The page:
[ir-i-deez, ahy-ri-]


a plural of iris.



noun, plural i·ris·es, ir·i·des [ir-i-deez, ahy-ri-] /ˈɪr ɪˌdiz, ˈaɪ rɪ-/.

Anatomy. the contractile, circular diaphragm forming the colored portion of the eye and containing a circular opening, the pupil, in its center.
Botany. any plant of the genus Iris, having showy flowers and sword-shaped leaves.Compare iris family.
a flower of this plant.
(initial capital letter) Classical Mythology. a messenger of the gods, regarded as the goddess of the rainbow.
a rainbow.
any appearance resembling a rainbow.
Movies, Television. an iris-in or iris-out.
Optics, Photography. iris diaphragm.

verb (used without object)

Movies. to begin or end a take or scene with an iris-in or iris-out, achieved by manipulation of an iris diaphragm on the camera or by editing the film.

Origin of iris

1350–1400; Middle English < Latin Īris, īris < Greek Îris, îris rainbow, goddess of the rainbow, halo, iris flower or root, iridescent crystal; in some senses < New Latin < Greek: diaphragm of eye Unabridged Based on the Random House Unabridged Dictionary, © Random House, Inc. 2019

Examples from the Web for irides

Historical Examples of irides

  • Both pupils and irides were black, and glistened like the eyes of a weasel.

    The Quadroon

    Mayne Reid

  • The bill is one inch one line long from the gape, and, with the irides, is red.

  • The irides of the eyes of this bird were of a beautiful bright yellow colour.

  • Their irides are yellow, with a small pupil, whereas in the male the eye is hazel and the pupil large.

    Unexplored Spain

    Abel Chapman

  • The black stared, with the opalescent whites of his eyes forming rings around his irides.

    King o' the Beach

    George Manville Fenn

British Dictionary definitions for irides



the goddess of the rainbow along which she travelled to earth as a messenger of the gods


noun plural irises or irides (ˈaɪrɪˌdiːz, ˈɪrɪ-)

the coloured muscular diaphragm that surrounds and controls the size of the pupil
Also called: fleur-de-lys any plant of the iridaceous genus Iris, having brightly coloured flowers composed of three petals and three drooping sepalsSee also flag 3, orris 1, stinking iris
Also called: rainbow quartz a form of quartz that reflects light polychromatically from internal fractures
a rare or poetic word for rainbow
something resembling a rainbow; iridescence
short for iris diaphragm

Word Origin for iris

C14: from Latin: rainbow, iris (flower), crystal, from Greek
Collins English Dictionary - Complete & Unabridged 2012 Digital Edition © William Collins Sons & Co. Ltd. 1979, 1986 © HarperCollins Publishers 1998, 2000, 2003, 2005, 2006, 2007, 2009, 2012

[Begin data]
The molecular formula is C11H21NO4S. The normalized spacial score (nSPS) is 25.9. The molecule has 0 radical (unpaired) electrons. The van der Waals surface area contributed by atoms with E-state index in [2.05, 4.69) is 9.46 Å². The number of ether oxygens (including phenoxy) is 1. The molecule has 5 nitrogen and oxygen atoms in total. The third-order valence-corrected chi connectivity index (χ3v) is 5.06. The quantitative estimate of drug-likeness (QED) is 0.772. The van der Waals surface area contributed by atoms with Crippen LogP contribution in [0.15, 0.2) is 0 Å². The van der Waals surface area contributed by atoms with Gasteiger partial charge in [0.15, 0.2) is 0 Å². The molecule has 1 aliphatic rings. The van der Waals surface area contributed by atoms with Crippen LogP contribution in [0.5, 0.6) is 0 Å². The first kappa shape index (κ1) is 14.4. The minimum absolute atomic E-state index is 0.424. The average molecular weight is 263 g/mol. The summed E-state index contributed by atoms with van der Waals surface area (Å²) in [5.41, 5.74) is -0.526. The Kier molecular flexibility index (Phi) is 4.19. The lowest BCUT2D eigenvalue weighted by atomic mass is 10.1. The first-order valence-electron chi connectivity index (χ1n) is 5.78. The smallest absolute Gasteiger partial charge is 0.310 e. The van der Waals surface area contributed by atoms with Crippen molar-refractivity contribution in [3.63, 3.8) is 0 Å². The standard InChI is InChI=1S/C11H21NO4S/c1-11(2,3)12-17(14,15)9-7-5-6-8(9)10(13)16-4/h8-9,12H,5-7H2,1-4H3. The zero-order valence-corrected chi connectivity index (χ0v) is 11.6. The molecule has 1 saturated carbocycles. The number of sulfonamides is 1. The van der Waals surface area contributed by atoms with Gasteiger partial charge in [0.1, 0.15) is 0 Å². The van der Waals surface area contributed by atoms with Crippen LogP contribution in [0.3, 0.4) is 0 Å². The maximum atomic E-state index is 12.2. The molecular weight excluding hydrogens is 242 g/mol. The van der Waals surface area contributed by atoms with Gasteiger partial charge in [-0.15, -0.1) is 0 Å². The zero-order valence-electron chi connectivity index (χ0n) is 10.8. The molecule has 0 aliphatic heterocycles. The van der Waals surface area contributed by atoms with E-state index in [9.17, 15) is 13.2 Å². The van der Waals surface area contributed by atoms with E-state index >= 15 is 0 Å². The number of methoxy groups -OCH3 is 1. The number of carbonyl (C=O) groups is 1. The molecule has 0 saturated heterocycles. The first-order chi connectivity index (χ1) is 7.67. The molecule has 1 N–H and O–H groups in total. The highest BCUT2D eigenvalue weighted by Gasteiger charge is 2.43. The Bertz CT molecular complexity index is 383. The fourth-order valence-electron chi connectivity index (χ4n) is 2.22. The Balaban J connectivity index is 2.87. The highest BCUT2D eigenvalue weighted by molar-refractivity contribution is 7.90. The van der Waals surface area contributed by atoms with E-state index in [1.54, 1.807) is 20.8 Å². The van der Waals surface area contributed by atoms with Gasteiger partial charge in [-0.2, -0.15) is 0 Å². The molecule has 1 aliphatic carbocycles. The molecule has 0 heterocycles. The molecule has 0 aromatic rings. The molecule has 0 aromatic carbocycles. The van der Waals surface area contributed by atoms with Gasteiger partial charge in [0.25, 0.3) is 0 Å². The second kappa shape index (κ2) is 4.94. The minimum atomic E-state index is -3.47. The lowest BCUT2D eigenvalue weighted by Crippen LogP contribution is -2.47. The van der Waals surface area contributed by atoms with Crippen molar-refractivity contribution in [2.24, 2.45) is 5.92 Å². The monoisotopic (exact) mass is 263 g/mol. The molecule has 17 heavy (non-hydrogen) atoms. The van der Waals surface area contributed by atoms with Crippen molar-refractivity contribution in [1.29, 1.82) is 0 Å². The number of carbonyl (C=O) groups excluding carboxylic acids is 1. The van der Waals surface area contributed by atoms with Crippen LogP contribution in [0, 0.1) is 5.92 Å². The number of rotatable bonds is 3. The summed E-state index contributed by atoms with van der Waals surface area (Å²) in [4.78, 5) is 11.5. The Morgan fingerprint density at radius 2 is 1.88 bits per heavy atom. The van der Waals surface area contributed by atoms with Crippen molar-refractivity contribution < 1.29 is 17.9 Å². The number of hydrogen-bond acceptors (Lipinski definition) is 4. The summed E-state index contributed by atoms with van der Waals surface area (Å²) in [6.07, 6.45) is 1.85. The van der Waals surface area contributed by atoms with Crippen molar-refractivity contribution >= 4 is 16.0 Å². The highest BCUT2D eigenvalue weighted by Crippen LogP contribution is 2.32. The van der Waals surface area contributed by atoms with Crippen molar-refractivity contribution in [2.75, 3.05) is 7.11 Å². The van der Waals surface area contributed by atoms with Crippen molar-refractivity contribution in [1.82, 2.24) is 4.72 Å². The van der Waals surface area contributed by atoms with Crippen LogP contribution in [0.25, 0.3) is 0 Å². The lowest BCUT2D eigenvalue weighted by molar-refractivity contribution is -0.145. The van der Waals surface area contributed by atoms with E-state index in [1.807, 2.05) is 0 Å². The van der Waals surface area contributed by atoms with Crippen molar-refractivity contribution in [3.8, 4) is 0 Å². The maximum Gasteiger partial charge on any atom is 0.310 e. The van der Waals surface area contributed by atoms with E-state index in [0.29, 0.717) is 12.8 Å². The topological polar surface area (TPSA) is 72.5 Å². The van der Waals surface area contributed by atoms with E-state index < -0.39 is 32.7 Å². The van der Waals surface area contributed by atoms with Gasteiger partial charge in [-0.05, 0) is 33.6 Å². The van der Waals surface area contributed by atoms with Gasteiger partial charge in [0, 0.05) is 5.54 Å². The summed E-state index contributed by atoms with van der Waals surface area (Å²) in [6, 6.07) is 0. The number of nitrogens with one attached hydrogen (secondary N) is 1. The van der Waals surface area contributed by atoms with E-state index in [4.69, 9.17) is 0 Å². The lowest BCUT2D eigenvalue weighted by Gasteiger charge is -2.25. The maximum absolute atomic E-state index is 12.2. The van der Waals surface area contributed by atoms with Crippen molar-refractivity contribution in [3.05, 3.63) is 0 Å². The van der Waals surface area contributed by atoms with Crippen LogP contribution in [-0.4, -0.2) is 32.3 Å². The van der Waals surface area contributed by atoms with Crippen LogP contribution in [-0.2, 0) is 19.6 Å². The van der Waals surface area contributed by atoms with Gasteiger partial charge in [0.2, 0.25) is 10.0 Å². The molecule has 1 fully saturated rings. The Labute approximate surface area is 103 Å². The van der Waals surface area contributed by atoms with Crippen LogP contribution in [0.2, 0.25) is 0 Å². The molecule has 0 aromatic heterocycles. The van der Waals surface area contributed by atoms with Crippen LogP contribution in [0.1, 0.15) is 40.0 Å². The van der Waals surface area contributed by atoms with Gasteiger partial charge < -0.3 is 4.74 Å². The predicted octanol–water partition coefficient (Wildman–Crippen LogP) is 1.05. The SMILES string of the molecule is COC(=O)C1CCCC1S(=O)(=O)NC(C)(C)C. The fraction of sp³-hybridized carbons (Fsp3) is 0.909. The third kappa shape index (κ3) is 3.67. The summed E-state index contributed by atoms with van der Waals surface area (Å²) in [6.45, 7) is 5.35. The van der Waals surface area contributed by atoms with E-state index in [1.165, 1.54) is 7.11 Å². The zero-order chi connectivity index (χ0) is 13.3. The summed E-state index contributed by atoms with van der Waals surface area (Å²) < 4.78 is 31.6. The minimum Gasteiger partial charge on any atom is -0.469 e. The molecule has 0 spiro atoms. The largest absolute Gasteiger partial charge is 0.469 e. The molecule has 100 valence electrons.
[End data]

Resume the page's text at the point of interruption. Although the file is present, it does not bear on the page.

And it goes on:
Word Origin and History for irides



late 14c., flowering plant (Iris germanica), also "prismatic rock crystal," from Latin iris (plural irides) "iris of the eye, iris plant, rainbow," from Greek iris (genitive iridos) "a rainbow; the lily; iris of the eye," originally "messenger of the gods," personified as the rainbow. The eye region was so called (early 15c. in English) for being the colored part; the Greek word was used of any brightly colored circle, "as that round the eyes of a peacock's tail" [Liddell and Scott].

Online Etymology Dictionary, © 2010 Douglas Harper

irides in Medicine



n. pl. i•ris•es

The round pigmented contractile membrane of the eye that is perforated in the center by the pupil, forms the front part of the vascular tunic, and is attached on the margin to the ciliary body.
Related formsiri•dal (īrĭ-dl, ĭrĭ-) null null adj.
The American Heritage® Stedman's Medical Dictionary Copyright © 2002, 2001, 1995 by Houghton Mifflin Company. Published by Houghton Mifflin Company.

irides in Science



Plural irises irides (īrĭ-dēz′, ĭrĭ-)

The colored, muscular ring around the pupil of the eye in vertebrate animals, located between the cornea and lens. Contraction and expansion of the iris controls the size of the pupil, thereby regulating the amount of light reaching the retina.
The American Heritage® Science Dictionary Copyright © 2011. Published by Houghton Mifflin Harcourt Publishing Company. All rights reserved.

irides in Culture



The colored membrane of the eye, surrounding the pupil, which by contracting and expanding regulates the amount of light that enters the eye.

The New Dictionary of Cultural Literacy, Third Edition Copyright © 2005 by Houghton Mifflin Harcourt Publishing Company. Published by Houghton Mifflin Harcourt Publishing Company. All rights reserved.